The 2001 UEFA Champions League Final was a football match that took place at San Siro in Milan, Italy, on 23 May 2001, to decide the winner of the 2000–01 UEFA Champions League. The match pitted German side Bayern Munich against Spanish side Valencia. The match finished in a 1–1 draw, but Bayern clinched their fourth title by winning 5–4 on penalties. This was also their first European Cup title in a quarter-century, also representing Valencia's second consecutive final defeat (2000 and 2001). As all the goals in the match were scored from penalties, with also Bayern Munich missing a penalty in normal time and a penalty shoot-out was required to decide the winner, this UEFA Champions League match became an "all-penalty" final. The 2001 final was a meeting of the two previous seasons' losing finalists – Bayern Munich lost to Manchester United in 1999 and Valencia lost to Real Madrid in 2000.
This was the sixth European Cup final to be decided on penalties, and the second under the Champions League format. This was Ottmar Hitzfeld's second Champions League title after he won it with Borussia Dortmund in 1997, making him the second coach in European Cup history, after Ernst Happel, to win the competition with two clubs. Meanwhile, it was Héctor Cúper's third consecutive European final defeat; he lost the 1999 UEFA Cup Winners' Cup Final with Mallorca, before losing the 2000 Champions League final with Valencia.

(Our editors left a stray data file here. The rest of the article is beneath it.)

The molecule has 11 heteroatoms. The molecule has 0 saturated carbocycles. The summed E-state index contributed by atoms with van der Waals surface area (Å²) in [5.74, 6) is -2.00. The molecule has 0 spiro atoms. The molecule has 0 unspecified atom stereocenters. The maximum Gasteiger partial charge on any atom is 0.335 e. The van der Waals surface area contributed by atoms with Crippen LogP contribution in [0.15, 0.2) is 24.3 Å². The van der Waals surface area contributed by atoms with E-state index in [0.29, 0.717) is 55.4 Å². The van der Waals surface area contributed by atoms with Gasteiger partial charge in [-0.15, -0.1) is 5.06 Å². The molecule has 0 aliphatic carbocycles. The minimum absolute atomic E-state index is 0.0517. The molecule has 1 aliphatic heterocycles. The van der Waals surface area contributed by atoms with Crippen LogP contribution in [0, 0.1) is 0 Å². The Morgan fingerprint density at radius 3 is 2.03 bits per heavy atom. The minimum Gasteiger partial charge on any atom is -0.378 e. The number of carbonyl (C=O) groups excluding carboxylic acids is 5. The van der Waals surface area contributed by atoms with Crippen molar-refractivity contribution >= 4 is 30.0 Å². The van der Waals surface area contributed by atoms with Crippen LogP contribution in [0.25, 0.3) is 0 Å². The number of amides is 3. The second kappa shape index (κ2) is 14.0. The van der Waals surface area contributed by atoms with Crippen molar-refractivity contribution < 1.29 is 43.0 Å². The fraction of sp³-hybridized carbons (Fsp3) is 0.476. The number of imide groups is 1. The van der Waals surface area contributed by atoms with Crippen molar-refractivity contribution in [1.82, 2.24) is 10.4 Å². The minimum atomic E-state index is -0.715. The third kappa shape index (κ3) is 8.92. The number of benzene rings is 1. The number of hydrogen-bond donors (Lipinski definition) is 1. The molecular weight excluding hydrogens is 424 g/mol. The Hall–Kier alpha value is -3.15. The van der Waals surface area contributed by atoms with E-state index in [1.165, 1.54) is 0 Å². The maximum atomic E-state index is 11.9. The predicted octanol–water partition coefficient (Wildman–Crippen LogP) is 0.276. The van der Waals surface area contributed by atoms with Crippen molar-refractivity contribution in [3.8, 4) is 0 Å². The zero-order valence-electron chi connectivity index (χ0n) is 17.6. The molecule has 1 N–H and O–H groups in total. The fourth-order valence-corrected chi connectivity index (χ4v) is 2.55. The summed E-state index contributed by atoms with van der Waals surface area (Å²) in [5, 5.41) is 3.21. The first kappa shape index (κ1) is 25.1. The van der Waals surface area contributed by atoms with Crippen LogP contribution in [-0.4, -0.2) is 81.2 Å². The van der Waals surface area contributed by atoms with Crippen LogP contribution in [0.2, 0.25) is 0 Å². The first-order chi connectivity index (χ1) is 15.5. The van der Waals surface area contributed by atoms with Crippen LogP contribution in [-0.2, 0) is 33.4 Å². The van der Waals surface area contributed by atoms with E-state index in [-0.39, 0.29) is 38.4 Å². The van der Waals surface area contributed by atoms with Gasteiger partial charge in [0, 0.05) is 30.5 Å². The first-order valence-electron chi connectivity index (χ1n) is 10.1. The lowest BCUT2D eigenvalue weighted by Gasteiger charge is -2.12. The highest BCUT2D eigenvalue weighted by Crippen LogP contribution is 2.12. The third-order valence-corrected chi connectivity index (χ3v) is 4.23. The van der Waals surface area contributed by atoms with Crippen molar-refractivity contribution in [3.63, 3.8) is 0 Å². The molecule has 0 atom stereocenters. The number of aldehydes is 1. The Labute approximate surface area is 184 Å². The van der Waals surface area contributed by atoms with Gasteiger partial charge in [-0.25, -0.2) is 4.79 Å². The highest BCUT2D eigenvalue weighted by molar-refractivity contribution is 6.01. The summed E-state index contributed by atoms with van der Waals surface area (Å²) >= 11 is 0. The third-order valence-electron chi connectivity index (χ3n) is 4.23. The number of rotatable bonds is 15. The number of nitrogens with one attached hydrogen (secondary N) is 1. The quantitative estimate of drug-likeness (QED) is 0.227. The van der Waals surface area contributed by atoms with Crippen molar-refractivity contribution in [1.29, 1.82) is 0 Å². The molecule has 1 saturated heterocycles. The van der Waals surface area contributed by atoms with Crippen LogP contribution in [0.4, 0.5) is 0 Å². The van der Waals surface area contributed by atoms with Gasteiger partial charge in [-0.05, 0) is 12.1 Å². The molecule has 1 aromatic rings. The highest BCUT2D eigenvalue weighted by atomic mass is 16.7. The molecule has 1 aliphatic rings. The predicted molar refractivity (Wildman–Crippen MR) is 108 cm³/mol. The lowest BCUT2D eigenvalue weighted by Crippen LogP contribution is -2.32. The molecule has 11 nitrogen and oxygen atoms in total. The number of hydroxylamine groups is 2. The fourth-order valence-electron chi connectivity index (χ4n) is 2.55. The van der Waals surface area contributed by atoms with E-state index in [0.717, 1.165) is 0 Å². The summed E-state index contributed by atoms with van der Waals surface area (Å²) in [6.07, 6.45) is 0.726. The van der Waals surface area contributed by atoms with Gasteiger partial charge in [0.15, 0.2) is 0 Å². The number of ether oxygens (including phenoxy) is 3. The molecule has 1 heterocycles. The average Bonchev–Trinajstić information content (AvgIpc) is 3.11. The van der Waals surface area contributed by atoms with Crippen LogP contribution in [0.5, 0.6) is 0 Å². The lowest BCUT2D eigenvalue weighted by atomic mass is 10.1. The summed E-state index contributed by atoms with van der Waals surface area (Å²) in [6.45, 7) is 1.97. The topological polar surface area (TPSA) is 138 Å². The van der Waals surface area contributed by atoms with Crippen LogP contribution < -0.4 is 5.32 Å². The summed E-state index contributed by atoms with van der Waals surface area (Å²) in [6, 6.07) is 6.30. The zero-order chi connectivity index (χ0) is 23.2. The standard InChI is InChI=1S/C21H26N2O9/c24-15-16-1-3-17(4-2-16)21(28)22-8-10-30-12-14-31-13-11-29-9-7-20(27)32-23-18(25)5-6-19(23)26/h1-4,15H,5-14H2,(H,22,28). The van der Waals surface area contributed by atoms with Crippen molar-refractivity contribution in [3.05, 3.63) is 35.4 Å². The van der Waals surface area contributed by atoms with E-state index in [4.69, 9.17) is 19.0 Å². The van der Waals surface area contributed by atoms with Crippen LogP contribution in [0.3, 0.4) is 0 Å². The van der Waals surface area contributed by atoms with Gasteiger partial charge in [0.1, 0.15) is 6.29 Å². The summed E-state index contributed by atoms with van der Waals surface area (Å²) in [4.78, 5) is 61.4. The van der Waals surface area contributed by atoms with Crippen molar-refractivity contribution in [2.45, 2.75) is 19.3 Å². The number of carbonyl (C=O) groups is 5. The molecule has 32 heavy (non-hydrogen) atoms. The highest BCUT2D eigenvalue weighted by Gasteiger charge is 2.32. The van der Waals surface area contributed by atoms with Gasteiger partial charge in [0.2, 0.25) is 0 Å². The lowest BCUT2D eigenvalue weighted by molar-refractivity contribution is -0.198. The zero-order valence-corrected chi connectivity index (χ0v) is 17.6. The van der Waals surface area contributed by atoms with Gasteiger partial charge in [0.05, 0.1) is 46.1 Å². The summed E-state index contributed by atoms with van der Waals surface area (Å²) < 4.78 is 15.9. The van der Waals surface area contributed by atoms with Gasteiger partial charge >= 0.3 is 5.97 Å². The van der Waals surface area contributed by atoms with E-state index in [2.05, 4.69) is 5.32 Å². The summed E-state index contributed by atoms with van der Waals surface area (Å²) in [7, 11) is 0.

In the following table, finals until 1992 were in the European Cup era, since 1993 were in the UEFA Champions League era.
Route to the finalEdit
This final would come to be known for the goalkeeping heroics of Bayern keeper Oliver Kahn.
Valencia opened the score early on with a Gaizka Mendieta penalty in the third minute after a prostrate Patrik Andersson was deemed to have handled the ball in the penalty area. Only a few minutes later, Bayern Munich were awarded a penalty after Jocelyn Angloma fouled Stefan Effenberg in the penalty box, but Santiago Cañizares saved Mehmet Scholl's kick with his legs. Bayern were awarded another penalty early in the second half, this time after Amedeo Carboni handled the ball while competing for a header with Carsten Jancker. This time, Stefan Effenberg took the penalty kick and sent Cañizares the wrong way to level the scores at 1–1. The scores remained level for the remainder of normal time and throughout the 30 minutes of extra time, so the match went to penalties.
Again, Valencia took the lead early on as Paulo Sérgio put the first kick of the shoot-out over the bar before Mendieta sent Oliver Kahn the wrong way. Hasan Salihamidžić, John Carew and Alexander Zickler then traded penalty goals before Kahn saved Zlatko Zahovič's kick to tie the scores at 2–2 after three kicks each. The next kick from Patrik Andersson was also saved by Cañizares, and then Kahn stretched out a hand to tip Amedeo Carboni's shot onto the crossbar. Both Rubén Baraja and Stefan Effenberg then scored to take the shoot-out to sudden death. Bixente Lizarazu and Kily González both scored their clubs' sixth kicks of the penalty shoot-out, and then Thomas Linke scored for Bayern to set Mauricio Pellegrino up for the game-deciding kick. Kahn guessed the right direction and saved Pellegrino's kick, winning the cup for Bayern Munich.
Kahn also won the UEFA Fair Play Award for consoling his heartbroken rival, Valencia's Santiago Cañizares after the penalty shoot-out.
|Shots on target